“And, because he’s master here, I suppose, if he tells you to behave like a miserable coward, you would?”

“What’s the use of talking? If he says you’ve got to go, you’ve got to, and there’s an end of it. You take my advice, and don’t be silly.”

“Silly! Your advice! When I ask you for your advice, you give it, not before.”

I stood and glared. I do not think he altogether liked the look of me; I am sure that had he touched me I should have flown at him, and I rather suspect he knew it. While he hesitated I heard someone speaking in loud tones in the office from which we had just now been ejected. It was a man’s voice.

“I want to see Miss Blyth.”

It was Mr. Slaughter who replied.

“I say you can’t see Miss Blyth, so you have my answer, sir.”

“But that is an answer which I am unable to accept. I must see Miss Blyth, and at once, on a matter of grave importance.”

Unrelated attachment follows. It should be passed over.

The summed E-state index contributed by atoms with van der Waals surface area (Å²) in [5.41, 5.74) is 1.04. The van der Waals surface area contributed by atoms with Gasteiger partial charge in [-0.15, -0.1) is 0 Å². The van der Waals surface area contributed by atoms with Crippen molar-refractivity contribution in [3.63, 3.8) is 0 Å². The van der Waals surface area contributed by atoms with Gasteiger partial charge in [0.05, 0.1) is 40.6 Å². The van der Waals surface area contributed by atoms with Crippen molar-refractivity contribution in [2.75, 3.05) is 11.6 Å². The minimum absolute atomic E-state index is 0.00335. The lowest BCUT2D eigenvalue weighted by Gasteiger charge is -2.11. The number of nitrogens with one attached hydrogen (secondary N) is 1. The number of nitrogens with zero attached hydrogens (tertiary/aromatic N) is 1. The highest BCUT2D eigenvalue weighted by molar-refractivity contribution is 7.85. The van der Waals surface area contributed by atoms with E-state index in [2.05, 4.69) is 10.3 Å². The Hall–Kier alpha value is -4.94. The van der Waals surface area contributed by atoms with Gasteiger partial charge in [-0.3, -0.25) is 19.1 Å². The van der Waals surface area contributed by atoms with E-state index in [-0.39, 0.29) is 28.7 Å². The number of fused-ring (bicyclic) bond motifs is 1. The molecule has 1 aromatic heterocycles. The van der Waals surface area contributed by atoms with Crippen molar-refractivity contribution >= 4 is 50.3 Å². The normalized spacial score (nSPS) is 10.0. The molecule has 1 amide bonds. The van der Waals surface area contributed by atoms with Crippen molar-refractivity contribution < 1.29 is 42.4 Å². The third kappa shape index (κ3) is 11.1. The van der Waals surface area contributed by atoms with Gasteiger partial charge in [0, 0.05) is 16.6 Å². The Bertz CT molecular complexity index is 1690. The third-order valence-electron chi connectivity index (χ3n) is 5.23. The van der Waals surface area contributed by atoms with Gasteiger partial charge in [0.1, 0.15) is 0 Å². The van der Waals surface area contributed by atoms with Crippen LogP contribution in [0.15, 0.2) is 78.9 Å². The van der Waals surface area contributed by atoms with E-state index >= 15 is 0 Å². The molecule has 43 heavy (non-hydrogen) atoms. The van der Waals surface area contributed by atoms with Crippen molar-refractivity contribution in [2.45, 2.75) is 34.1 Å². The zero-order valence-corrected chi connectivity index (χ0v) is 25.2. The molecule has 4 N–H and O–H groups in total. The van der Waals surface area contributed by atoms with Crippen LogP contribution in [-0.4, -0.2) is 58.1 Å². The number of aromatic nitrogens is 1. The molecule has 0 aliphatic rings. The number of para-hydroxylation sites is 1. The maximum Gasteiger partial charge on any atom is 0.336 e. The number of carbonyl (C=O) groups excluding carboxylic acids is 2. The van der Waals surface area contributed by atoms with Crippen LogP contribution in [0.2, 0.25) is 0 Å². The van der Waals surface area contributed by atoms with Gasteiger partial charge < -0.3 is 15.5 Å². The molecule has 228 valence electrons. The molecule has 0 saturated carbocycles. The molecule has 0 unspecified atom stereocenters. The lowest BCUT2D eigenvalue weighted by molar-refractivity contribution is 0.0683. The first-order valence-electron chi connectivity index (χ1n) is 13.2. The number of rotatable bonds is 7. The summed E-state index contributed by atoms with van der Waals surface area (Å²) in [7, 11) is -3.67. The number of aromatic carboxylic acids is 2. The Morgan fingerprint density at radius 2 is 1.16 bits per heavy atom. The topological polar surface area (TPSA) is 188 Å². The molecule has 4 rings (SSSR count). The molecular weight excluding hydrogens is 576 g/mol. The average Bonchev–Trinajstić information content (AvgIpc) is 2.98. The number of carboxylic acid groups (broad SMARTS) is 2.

“Don’t talk to me, sir; my time is valuable. This is neither the hour nor the place at which we are accustomed to allow a stranger to see the young women in our employ. And as, in any case, this particular young woman is no longer in our employ, I repeat that you cannot see Miss Blyth.”

“Oh, yes, you can—for here is Miss Blyth.”

Darting past the porter, who seemed pretty slow-witted, I was back again in the office. A stranger was confronting the indignant Mr. Slaughter. I had just time to see that he was not old, and that he was holding a top hat, when he turned to me.

“Are you Miss Mary Blyth?”

“I am, Mr. Slaughter knows I am.”

“My name is Paine, Frank Paine. I am a solicitor. If you are the Mary Blyth I am in search of I have a communication to make to you of considerable importance.”

“Then make it outside, sir.” This was Mr. Slaughter.

The porter appeared at the door.

“What’s the meaning of this, Sanders? Didn’t I tell you to see this young woman off the premises?”

“I was just seeing her, sir, when she slipped off before I knew it.”

I flashed round at Sanders.